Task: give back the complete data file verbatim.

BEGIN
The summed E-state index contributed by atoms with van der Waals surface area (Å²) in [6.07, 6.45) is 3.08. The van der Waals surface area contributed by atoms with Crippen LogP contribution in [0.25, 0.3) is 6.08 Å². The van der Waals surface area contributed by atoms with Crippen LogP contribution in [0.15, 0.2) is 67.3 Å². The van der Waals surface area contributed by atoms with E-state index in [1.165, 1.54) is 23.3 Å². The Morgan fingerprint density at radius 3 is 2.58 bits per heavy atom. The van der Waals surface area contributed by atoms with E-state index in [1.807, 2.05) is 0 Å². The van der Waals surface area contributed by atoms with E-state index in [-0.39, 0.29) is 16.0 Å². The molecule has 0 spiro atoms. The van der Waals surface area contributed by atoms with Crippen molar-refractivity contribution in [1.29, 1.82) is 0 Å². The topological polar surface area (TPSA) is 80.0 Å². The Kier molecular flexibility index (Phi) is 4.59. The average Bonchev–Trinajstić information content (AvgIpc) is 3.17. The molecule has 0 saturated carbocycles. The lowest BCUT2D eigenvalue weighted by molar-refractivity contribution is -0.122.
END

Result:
The summed E-state index contributed by atoms with van der Waals surface area (Å²) in [6.07, 6.45) is 3.08. The van der Waals surface area contributed by atoms with Crippen LogP contribution in [0.25, 0.3) is 6.08 Å². The van der Waals surface area contributed by atoms with Crippen LogP contribution in [0.15, 0.2) is 67.3 Å². The van der Waals surface area contributed by atoms with E-state index in [1.165, 1.54) is 23.3 Å². The Morgan fingerprint density at radius 3 is 2.58 bits per heavy atom. The van der Waals surface area contributed by atoms with E-state index in [1.807, 2.05) is 0 Å². The van der Waals surface area contributed by atoms with E-state index in [-0.39, 0.29) is 16.0 Å². The molecule has 0 spiro atoms. The van der Waals surface area contributed by atoms with Crippen molar-refractivity contribution in [1.29, 1.82) is 0 Å². The topological polar surface area (TPSA) is 80.0 Å². The Kier molecular flexibility index (Phi) is 4.59. The average Bonchev–Trinajstić information content (AvgIpc) is 3.17. The molecule has 0 saturated carbocycles. The lowest BCUT2D eigenvalue weighted by molar-refractivity contribution is -0.122.